2013-07-01

    We examined the effects of hypertonic saline (HS) on inflammatory, metabolic variables, and bacterial translocation (BT) in rats submitted to intestinal obstruction and ischemia (IO). Male Wistar rats were submitted to IO and treated, 2 h thereafter, with lactated Ringer's (LR) (4 mL/kg per 5 min, i.v.) or HS (7.5% NaCl, 4 mL/kg per 5 min, i.v.). Twenty-four hours after IO, rats were also submitted to enterectomy/enteroanastomosis to resection of necrotized small bowel. Leukocyte-endothelial interactions were investigated by intravital microscopy and the expression of P-selectin and intercellular adhesion molecule 1 by immunohistochemistry. Bacterial cultures of mesenteric lymph nodes, liver, spleen, and blood were used to evaluate BT. Levels of chemokines (cytokine-induced neutrophil chemoattractants 1 and 2), insulin, and corticosterone were determined by enzyme-linked immunosorbent assay. Intestinal histology, serum urea and creatinine levels, and hepatic enzymes activities were performed to evaluate local and remote damage. Relative to IO and LR-treated rats, which exhibited increases in the number of rolling (1.5-fold), adhered (3.5-fold) and migrated (9.0-fold) leukocytes, and increased expression of P-selectin (3-fold) and intercellular adhesion molecule 1 (3-fold) on mesenteric microcirculation, treatment with HS followed by enterectomy reduced leukocyte-endothelial interactions and expression of both adhesion molecules to values attained in sham rats. Serum chemokines were normalized after treatment with both solutions followed by enterectomy. Hypertonic saline-treated rats demonstrated a significant reduction in BT to 50% in liver and spleen samples and bacteremia (14%), compared with 82% of BT in liver and spleen samples of IO and LR-treated rats and bacteremia (57%). Local intestinal damage was attenuated, and renal and hepatic function preserved by treatment with HS followed by enterectomy. Survival rate increased to 86% up to 15 days. Data presented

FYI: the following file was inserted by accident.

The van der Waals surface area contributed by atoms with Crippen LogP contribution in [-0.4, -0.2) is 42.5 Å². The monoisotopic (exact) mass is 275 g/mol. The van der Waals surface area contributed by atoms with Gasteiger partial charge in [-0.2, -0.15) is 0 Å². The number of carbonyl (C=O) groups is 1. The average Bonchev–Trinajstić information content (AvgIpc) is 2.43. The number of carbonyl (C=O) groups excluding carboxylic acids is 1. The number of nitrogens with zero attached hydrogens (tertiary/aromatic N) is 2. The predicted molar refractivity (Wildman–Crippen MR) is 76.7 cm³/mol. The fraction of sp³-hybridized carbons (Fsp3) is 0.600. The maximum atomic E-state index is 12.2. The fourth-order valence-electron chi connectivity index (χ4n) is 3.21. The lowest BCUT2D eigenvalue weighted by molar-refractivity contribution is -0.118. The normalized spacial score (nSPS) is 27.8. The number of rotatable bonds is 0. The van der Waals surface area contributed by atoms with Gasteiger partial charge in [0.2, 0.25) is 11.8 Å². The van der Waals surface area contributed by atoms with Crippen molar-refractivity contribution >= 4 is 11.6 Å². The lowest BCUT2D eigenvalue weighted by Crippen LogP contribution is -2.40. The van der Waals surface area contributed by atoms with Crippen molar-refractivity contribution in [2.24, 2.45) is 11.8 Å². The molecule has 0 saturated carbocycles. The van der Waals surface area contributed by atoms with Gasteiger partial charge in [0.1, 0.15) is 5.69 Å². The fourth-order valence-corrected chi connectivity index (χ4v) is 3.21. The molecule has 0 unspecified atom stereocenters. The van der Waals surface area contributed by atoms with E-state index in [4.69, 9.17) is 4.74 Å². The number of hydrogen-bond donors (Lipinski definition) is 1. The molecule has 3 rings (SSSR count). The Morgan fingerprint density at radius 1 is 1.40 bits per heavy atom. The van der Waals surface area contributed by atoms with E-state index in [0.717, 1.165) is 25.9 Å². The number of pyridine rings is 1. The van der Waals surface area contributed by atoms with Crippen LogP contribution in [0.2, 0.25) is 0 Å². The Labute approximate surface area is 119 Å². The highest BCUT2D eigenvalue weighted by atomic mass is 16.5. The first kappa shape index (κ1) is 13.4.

7. [Correction of early liver dysfunction in patients with acute small bowel obstruction].

    Science.gov (United States)

    Skrypko, V D; Klymenko, A O; Honchar, M H; Klymenko, Iu A

    2014-08-01

    Conducted a comprehensive examination and surgical treatment for acute obstruction of the small intestine (SI). It is established that, both before and after surgery to restore patency of SI is a significant violation of the functional state of the liver. This became the basis for the appointment of antioxidant therapy in the complex standard treatment. Using the solution reamberin promotes effective correction protein syntesis function disorders of the liver, reduces the severity of inflammation and stagnation in the hepatocytes, the severity of endogenous intoxication and the incidence of postoperative complications.

  8. [Correction of early liver dysfunction in patients in acute small bowel obstruction].

    Science.gov (United States)

    2014-08-01

    Conducted a comprehensive examination and surgical treatment for acute obstruction of the small intestine (SI). It is established that, both before and after surgery to restore patency of SI is a significant violation of the functional state of the liver. This became the basis for the appointment of antioxidant therapy in the complex standard treatment. Using the solution reamberin promotes effective correction protein syntesis function disorders of the liver, reduces the severity of inflammation and stagnation in the hepatocytes, the severity of endogenous intoxication and the incidence of postoperative complications.

  9. Triple negative invasive lobular carcinoma of the breast presents as small bowel obstruction

    Directory of Open Access Journals (Sweden)

    Mariya Khokhlova

    2017-01-01

    Full Text Available Metastasis from breast carcinoma to the gastrointestinal tract (GIT is very uncommon. To date, only a few cases have been described worldwide. Of those which do metastasize to the GIT, only estrogen receptor (ER, progesterone receptor (PR and HER2-neu receptor positive cancers have been reported and none have been mentioned in the U.S. We report a case of a 70-year-old white female with history of triple negative lobular carcinoma eight years earlier who presented with solitary jejunal mass causing obstruction.